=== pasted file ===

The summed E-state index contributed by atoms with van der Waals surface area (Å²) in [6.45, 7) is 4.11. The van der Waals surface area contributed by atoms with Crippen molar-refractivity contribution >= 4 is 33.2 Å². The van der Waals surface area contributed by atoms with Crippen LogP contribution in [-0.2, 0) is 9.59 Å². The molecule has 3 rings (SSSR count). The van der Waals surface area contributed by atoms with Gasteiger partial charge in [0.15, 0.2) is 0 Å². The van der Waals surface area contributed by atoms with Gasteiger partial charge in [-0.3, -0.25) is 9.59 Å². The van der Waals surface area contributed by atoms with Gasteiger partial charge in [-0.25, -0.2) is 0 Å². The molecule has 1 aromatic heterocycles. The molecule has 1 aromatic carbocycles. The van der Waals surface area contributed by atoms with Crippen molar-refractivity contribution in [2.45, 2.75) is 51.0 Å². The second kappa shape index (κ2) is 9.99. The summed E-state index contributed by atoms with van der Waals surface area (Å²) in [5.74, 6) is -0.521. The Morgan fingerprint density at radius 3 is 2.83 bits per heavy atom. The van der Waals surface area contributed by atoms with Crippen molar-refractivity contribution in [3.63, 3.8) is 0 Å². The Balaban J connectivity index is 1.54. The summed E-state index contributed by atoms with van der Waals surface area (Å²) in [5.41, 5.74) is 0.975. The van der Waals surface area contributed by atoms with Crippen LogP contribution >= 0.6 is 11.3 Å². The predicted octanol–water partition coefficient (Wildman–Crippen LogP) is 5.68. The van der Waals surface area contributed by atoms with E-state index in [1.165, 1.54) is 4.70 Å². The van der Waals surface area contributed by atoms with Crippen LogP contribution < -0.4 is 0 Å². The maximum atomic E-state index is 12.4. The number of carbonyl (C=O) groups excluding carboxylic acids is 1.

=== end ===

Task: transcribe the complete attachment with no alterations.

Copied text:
The summed E-state index contributed by atoms with van der Waals surface area (Å²) in [6.45, 7) is 4.11. The van der Waals surface area contributed by atoms with Crippen molar-refractivity contribution >= 4 is 33.2 Å². The van der Waals surface area contributed by atoms with Crippen LogP contribution in [-0.2, 0) is 9.59 Å². The molecule has 3 rings (SSSR count). The van der Waals surface area contributed by atoms with Gasteiger partial charge in [0.15, 0.2) is 0 Å². The van der Waals surface area contributed by atoms with Gasteiger partial charge in [-0.3, -0.25) is 9.59 Å². The van der Waals surface area contributed by atoms with Gasteiger partial charge in [-0.25, -0.2) is 0 Å². The molecule has 1 aromatic heterocycles. The molecule has 1 aromatic carbocycles. The van der Waals surface area contributed by atoms with Crippen molar-refractivity contribution in [2.45, 2.75) is 51.0 Å². The second kappa shape index (κ2) is 9.99. The summed E-state index contributed by atoms with van der Waals surface area (Å²) in [5.74, 6) is -0.521. The Morgan fingerprint density at radius 3 is 2.83 bits per heavy atom. The van der Waals surface area contributed by atoms with Crippen molar-refractivity contribution in [3.63, 3.8) is 0 Å². The Balaban J connectivity index is 1.54. The summed E-state index contributed by atoms with van der Waals surface area (Å²) in [5.41, 5.74) is 0.975. The van der Waals surface area contributed by atoms with Crippen LogP contribution >= 0.6 is 11.3 Å². The predicted octanol–water partition coefficient (Wildman–Crippen LogP) is 5.68. The van der Waals surface area contributed by atoms with E-state index in [1.165, 1.54) is 4.70 Å². The van der Waals surface area contributed by atoms with Crippen LogP contribution < -0.4 is 0 Å². The maximum atomic E-state index is 12.4. The number of carbonyl (C=O) groups excluding carboxylic acids is 1.